Argentina has revealed possible changes to the country’s forest and glacier laws that could encourage further mining activity in environmentally sensitive areas of the country.
Sergio Bergman, Argentina’s minister for environment and sustainable development, revealed the news to Diálogo Chino at the recent COP23 climate talks in Bonn, Germany. The declaration followed a recent closed-door meeting between President Mauricio Macri and mining executives.
“We have to have an open discussion about forests and glaciers. Our laws do not solve the way we manage resources. All they do is try to curb them from being affected and this must be reviewed. They are grand, unrealistic ideas that lack the mechanisms for implementation, monitoring and execution,” Bergman said.
He added that existing protections have ended up being “an epic piece of legislation proclaimed aloud by the lobby” that have no traceability on how they impact the natural resources and territory they wish to preserve.
Enacted in 2009, the Forest Law establishes minimum budgets for the protection of native forests in Argentina, dividing them into three zones according to the type of activity allowed. It was passed after years of rising deforestation rates in the country, which has lost more than 70% of its original native forests.
Finance for implementing the law is supposed to be provided from a budget assigned annually by the executive branch of government. These cannot be less than 0.3% of the national budget or 2% of withholding taxes on agricultural and livestock exports, and those of the forestry sector. However, since it was passed, the law has never been given the corresponding budget.
It is principally due to this lack of a budget that deforestation continues in Argentina.
In the first six months of 2017, more than 45,000 hectares were destroyed in the north of the country, according to a Greenpeace report based on satellite imaging. Almost half of the clearings were illegal and occur in areas that should be protected by the Forest Law.
The Law on Glaciers has also experienced problems since it was passed in 2011. The Law establishes minimum budgets for the protection of glaciers and orders an inventory of them every five years. However, no inventory has yet taken place, with hopes that one will be completed in 2018.
During recent the climate negotiations in Bonn, countries sought to raise expectations in the protections of ecosystems, according to Enrique Maurtua Konstantinidis, director of climate change at the Environment and Natural Resources Foundation (FARN).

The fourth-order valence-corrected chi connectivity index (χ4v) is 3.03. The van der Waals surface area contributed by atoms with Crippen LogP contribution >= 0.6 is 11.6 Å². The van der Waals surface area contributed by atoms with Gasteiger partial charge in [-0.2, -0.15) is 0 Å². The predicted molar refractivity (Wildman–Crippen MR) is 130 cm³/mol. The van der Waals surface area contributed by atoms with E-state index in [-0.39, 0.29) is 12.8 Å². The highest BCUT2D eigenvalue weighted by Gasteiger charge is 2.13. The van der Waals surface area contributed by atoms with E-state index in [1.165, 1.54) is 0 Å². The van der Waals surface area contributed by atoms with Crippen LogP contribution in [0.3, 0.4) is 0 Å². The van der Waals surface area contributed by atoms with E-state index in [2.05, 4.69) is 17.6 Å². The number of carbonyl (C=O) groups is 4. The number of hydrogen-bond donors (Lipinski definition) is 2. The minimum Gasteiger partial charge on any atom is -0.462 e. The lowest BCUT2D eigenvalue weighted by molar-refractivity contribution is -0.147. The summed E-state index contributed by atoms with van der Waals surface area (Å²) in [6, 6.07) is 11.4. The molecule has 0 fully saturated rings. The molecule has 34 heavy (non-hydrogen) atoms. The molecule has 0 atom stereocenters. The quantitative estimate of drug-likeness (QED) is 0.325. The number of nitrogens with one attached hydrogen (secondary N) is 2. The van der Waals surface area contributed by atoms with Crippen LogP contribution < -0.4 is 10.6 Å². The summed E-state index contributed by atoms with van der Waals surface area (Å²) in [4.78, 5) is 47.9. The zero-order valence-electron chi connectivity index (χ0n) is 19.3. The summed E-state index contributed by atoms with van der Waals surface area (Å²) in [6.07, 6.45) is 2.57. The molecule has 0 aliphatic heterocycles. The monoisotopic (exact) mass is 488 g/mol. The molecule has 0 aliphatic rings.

“Macri is going the opposite way, seeking to make the laws on forests and glaciers weaker,” Konstantinidis told Diálogo Chino.
He added: “This is really surprising, especially when the government has shown progress on many fronts with respect to the fight against climate change. It is a clear setback.”
Enrique Viale, president of the Association of Environmental Lawyers, told Diálogo Chino that Bergman’s statements were an “international disgrace”, given that they were uttered at COP23 and he believes, contrary to Bergman’s declarations, that the laws can be applied. However, there are other interested parties involved.
“Both laws come face to face with Argentina’s great powers – the Law on Forests with the large soy producers and the one on glaciers with the large transnational mining companies,” Viale said.
Macri has even faced criticism for changing the forest and glacier laws from within his governing Cambiemos coalition. Elisa Carrió, a prominent politician and lower house representative for the Civic Coalition party she founded, wrote to mining secretary Daniel Meilán to voice her displeasure at the reforms. Another high-profile figure, Ricardo Alfonsín, of the Radical Civic Union (UCR) party warned of “severe environmental consequences”.
The attempt to amend both laws is further evidence of the Macri administration’s official policy of promoting the mining and agricultural sectors in Argentina, as it declared on coming to power in 2015.
By way of a presidential decree, Macri ordered the total elimination of withholding taxes on wheat, corn and meat, with gradual tax reductions to be introduced in the case of soybeans.
At the same time, policies to boost mining have put glaciers at risk. The government eliminated withholdings on mining, arguing that taxes discouraged investment. The government expects that this will attract around US$20 billion and has contemplated signing a federal mining agreement with the provinces, which under Argentine law preside over natural resources.
Today, Argentina is the world’s 10th largest silver produce, 13th largest producer of gold and 20th in terms of copper. Most resources leave the country without processing or adding significant value. Of total mining exports, 96% are metals (67.6% is gold, 13.8% copper, 12.8% silver and 5.8% others). Mining accounts for 6.1% of Argentina’s total exports.
Many planned and operational projects could be affected when the inventory on glaciers is finalised since they are in periglacial areas where productive projects cannot be carried out, according to Viale. He says this explains the motivation for modifying the Law on Glaciers.
Argentina is among the countries with the most active conflicts in relation to mining projects, according to OCMAL (Observatory of Mining Conflicts in Latin America). This has led to local laws banning open-pit mining in eight provinces, curtailing the government’s planned expansion of the sector.